photon


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photon

 [fo´ton]
a discrete particle (quantum) of radiant energy.

pho·ton (hν, γ),

(fō'ton),
In physics, a corpuscle of energy or particle of light; a quantum of light or other electromagnetic radiation.

photon

/pho·ton/ (fo´ton) a particle (quantum) of radiant energy.

photon

(fō′tŏn′)
n.
The elementary particle of light and other electromagnetic radiation; the quantum of electromagnetic energy. The photon is the massless, neutral vector boson that mediates electromagnetic interactions.

pho·ton′ic adj.

photon

[fō′ton]
Etymology: Gk, phos, light
the smallest quantity of electromagnetic energy. It has no mass and no charge but travels at the speed of light. Photons may occur in the form of x-rays, gamma rays, or quanta of light. The energy (E) of a photon is expressed as the product of its frequency (v) and Planck's constant (h), as in the equation E = hv. X-ray photons occur in frequencies of 1018 to 1021 Hz and energies that range upward from 1 KeV.

pho·ton

(γ) (fō'ton)
physics A corpuscle of energy or particle of light; a quantum of light or other electromagnetic radiation.

photon

a quantum of radiant energy with a wavelength in the visible range of the ELECTROMAGNETIC SPECTRUM.

Photon

A light particle.

photon 

The basic unit of radiant energy defined by the equation
E = hν
where h is Planck's constant (6.62 ✕ 10−34 joule ✕ second), ν the frequency of the light and E the energy difference carried away by the emission of a single photon of light. The term photon usually refers to visible light whereas the term quantum refers to other electromagnetic radiations. See quantum theory; wave theory; troland.

pho·ton

(γ) (fō'ton)
In physics, corpuscle of energy or particle of light; a quantum of light or other electromagnetic radiation.

photon (fō´ton),

n a bullet or quantum of electromagnetic radiant energy emitted and propagated from various types of radiation sources. The term should not be used alone but should be qualified by terms that will clarify the type of energy (e.g., light photon, radiographic photon).

photon

a particle (quantum) of radiant energy.

x-ray photon
a particle of x-ray energy.
References in periodicals archive ?
Thus the idea that cell tower photons could make you sick does not seem plausible to me.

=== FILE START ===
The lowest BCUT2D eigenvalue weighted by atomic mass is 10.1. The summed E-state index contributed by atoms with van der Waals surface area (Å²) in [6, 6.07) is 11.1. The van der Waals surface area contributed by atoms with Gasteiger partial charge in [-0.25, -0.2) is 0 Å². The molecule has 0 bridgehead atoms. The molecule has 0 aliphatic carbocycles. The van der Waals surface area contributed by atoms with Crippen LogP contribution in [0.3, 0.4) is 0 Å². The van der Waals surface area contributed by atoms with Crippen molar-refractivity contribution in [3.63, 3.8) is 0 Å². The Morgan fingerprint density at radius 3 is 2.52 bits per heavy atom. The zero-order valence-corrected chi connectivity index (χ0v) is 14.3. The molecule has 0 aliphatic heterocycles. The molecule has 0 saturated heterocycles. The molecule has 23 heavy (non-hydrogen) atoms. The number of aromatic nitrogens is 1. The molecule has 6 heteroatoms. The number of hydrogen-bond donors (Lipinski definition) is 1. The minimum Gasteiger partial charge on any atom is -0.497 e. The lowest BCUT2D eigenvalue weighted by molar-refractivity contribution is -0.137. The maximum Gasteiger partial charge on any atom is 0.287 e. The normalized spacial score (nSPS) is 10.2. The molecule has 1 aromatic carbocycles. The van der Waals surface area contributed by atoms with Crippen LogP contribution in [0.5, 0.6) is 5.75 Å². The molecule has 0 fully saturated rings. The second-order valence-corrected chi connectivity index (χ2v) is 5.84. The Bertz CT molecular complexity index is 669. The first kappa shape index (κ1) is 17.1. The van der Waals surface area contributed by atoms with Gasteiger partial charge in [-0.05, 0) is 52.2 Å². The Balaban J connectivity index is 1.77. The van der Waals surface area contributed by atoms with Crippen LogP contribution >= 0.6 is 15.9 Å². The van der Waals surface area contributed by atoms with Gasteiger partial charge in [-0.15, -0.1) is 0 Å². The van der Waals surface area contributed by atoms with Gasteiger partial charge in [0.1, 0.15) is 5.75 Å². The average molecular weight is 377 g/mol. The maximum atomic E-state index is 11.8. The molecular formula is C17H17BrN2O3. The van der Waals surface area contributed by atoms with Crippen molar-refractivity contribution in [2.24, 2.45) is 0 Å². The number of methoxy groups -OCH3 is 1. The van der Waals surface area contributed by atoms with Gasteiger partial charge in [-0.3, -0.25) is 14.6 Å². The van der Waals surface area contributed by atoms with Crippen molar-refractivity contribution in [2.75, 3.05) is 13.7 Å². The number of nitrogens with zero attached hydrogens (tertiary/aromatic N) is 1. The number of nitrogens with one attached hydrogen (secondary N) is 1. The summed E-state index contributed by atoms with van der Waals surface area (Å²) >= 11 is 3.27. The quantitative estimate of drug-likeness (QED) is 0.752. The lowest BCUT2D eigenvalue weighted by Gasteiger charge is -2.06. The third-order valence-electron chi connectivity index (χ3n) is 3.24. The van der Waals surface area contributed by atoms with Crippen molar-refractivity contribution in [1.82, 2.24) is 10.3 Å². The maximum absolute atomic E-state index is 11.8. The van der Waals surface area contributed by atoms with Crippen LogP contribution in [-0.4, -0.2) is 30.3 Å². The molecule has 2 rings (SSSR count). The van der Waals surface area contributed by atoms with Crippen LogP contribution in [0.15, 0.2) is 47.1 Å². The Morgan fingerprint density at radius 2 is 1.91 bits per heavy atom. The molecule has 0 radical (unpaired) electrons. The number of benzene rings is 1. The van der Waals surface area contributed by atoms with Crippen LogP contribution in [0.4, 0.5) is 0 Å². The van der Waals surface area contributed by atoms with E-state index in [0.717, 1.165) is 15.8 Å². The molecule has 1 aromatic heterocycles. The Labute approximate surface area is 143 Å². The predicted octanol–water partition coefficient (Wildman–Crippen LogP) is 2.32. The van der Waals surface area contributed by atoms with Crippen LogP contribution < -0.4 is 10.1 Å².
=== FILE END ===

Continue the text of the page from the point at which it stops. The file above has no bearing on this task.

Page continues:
Alice has sacrificed the two photons in her possession, but as a result, Bob now has an exact copy of the original photon, photon X.
In the delayed-choice experiment, a photon enters from the left, meets a beam splitter and, like a particle, takes one of two paths.
To contact the PHOTON Consulting team, please visit Booth 5826 in Kentia Hall during the exhibition or write to info@photonconsulting.
2], it follows that the total number of photons radiated is given by the formula
At Northwestern, a research team is making devices that manipulate bits of light, called photons, instead of the electrons that are the basis for today's computing industry.
Contact PHOTON Consulting at info@photonconsulting.
By completing both rounds of measurements, the physicists proved that they could manipulate the final particle so that its polarization and orbital angular momentum perfectly matched those of the original photon.
To request a detailed report summary of PHOTON Consulting's 2010 True Cost report, visit: http://www.
Gaponov and Khafizov calculated the photon energy spectrum and branching ratio within a quantum electrodynamics framework [2], while Bernard et al.
The Wall is a powerful and vital information tool that provides strategic managers access to nearly any piece of solar industry data at their fingertips," stated PHOTON Consulting's Managing Director, Michael Rogol.
Deny Hamel of Canada's University of Waterloo and colleagues have removed this limitation by using crystals that split one photon into two.